Tutorial:


AstroImageJ, Align and DrizzleIntroductionThis is an attempt from me to create a macro to AstroImageJ to align and stack sub images with a Drizzle function. Expect me to change and correct a lot here in the beginning. But follow it if you find it interesting to see how I develop the function and see if I reach the goal, a working Drizzle function! Drizzle:Drizzle is a way to increase the resolution of under sampled images, i.e. when you have big size pixels on a high resolution telescope. More information about Drizzle: Matrix:First we, especially me have to dig deeper in the mathematical word about matrices and transformation. Uses of matrices in the calculations can make it a lot easier to do it. Here you find deeper information:
Unit matrix, does nothing to the image.
Translation matrix, shifts the image in x and y axis.
Scale the x (W=width) and y (H=height) axis, many times W could set equal to H, symmetry.
Rotation matrix, rotate the image by angle v. Altogether this matrixes will correspond to: T_{1} T_{2} T_{3} T_{4} = T_{tot}
Translation, Scale and rotation matrices (functions) put together in one matrix. How to use T: X' = T X, T transform the coordinates of X to X'. X consist of one pixel coordinate, x_{ij} and y_{ij}, i=row and j=column. X' is the new coordinates. First we must find out what T is. To that we use our reference star as we get when we align our sub images. To X we put in our reference stars coordinates from our sub images. X' is the reference stars coordinates reference image (one of the sub images normally). One T matrix for each of your sub images will transform them to the reference image coordinates. The T_{tot} will do a affine transformation, all the three transformations above, to that we need three reference stars. It will not correct optical distortion.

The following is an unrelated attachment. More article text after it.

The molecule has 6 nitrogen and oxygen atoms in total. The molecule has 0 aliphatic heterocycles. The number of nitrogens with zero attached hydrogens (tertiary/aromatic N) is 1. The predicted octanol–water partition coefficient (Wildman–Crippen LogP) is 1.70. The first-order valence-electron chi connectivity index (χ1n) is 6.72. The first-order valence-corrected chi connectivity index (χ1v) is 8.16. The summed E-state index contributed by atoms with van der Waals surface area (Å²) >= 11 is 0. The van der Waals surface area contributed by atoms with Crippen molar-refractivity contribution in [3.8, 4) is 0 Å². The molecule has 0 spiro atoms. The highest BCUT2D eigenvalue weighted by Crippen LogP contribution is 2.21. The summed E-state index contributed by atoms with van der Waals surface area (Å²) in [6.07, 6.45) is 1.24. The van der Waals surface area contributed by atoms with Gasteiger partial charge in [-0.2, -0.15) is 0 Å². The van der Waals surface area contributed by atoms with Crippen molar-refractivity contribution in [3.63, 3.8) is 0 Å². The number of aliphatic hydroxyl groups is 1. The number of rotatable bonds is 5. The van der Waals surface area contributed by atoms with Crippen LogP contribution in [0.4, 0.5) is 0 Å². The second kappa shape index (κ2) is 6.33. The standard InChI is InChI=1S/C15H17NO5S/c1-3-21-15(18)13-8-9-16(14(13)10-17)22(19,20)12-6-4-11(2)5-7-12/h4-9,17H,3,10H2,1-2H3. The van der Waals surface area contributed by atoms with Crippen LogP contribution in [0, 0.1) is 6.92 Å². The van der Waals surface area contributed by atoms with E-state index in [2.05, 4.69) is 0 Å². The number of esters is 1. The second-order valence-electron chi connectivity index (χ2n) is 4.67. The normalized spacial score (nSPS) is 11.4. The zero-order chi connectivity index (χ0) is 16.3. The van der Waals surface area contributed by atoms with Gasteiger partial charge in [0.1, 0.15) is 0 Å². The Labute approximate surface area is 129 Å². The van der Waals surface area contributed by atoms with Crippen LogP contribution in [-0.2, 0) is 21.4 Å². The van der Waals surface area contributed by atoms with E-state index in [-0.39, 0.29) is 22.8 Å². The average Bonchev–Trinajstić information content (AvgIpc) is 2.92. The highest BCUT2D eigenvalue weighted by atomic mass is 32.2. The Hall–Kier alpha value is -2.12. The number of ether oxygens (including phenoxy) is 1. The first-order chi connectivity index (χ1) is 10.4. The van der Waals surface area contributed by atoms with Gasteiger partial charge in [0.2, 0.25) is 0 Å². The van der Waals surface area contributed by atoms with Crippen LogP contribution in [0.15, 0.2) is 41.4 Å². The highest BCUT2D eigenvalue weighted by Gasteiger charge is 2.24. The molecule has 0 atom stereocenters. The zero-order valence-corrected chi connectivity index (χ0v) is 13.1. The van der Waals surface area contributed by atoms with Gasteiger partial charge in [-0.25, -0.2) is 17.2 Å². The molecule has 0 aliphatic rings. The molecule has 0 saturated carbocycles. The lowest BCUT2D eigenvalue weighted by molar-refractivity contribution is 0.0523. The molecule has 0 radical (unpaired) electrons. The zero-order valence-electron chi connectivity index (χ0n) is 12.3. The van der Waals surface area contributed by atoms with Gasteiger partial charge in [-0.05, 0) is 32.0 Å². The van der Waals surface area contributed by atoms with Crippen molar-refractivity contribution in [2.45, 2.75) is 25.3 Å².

Each column are the coordinates of the center of a reference star, x_{1}, y_{1} and x'_{1}, y'_{1} and so on should align on each other after the transformation (align) process. Inverse matrix:Now one problem, we need to know how to calculate the matrix T, its internal figures. X' = T X. With help of the invers matrix X^{1} we can get T alone on the right side, in matrix manipulation we normally can't change order of the matrices. It looks a bit strange if you are not used with it. X^{1} is of the construction that X^{1} X give the unit matrix I (I=1), se above. X' X^{1} = T X X^{1} = T I = T T = X' X^{1} Now we get one more problem, to calculate X^{1}. Later when we have find T values for each sub image we can put in each sub images coordinates one pixel by one to the transformation T matrix and get the new coordinates in the reference image. 
Ad / Annons:
Determinant:Determinant is another mathematical tool we need to find out the X^{1} that we need to calculate T. More information about Determinant: Coming more later. AstroImageJ doesn't have any matrix functions so I have to build loops to take care of that. Matlab which I have worked with earlier has most matrix function that is needed and everything get much easier. It will not be an easy task so this is a long time project. But if I succeed in this I can develop my own macros and do it exactly the way I want so it will be worth to spend that time on it, even better if I later can develop the functions in Java, but Java is new for me.